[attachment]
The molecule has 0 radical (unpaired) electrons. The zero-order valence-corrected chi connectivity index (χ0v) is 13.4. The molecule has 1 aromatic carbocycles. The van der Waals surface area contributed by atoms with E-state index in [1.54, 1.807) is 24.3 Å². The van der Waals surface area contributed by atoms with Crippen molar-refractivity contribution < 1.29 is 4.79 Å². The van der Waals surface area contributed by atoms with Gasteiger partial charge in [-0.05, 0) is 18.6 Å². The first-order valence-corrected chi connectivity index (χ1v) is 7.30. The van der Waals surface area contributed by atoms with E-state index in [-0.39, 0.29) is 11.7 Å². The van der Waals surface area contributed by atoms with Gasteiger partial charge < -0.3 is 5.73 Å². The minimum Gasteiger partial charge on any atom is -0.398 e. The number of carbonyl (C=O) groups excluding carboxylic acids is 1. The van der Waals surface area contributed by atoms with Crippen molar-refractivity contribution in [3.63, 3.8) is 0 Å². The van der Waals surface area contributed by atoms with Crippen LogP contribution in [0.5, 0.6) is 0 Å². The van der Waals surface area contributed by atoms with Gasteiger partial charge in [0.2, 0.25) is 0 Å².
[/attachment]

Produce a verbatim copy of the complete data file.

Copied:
The molecule has 0 radical (unpaired) electrons. The zero-order valence-corrected chi connectivity index (χ0v) is 13.4. The molecule has 1 aromatic carbocycles. The van der Waals surface area contributed by atoms with E-state index in [1.54, 1.807) is 24.3 Å². The van der Waals surface area contributed by atoms with Crippen molar-refractivity contribution < 1.29 is 4.79 Å². The van der Waals surface area contributed by atoms with Gasteiger partial charge in [-0.05, 0) is 18.6 Å². The first-order valence-corrected chi connectivity index (χ1v) is 7.30. The van der Waals surface area contributed by atoms with E-state index in [-0.39, 0.29) is 11.7 Å². The van der Waals surface area contributed by atoms with Gasteiger partial charge < -0.3 is 5.73 Å². The minimum Gasteiger partial charge on any atom is -0.398 e. The number of carbonyl (C=O) groups excluding carboxylic acids is 1. The van der Waals surface area contributed by atoms with Crippen molar-refractivity contribution in [3.63, 3.8) is 0 Å². The van der Waals surface area contributed by atoms with Crippen LogP contribution in [0.5, 0.6) is 0 Å². The van der Waals surface area contributed by atoms with Gasteiger partial charge in [0.2, 0.25) is 0 Å².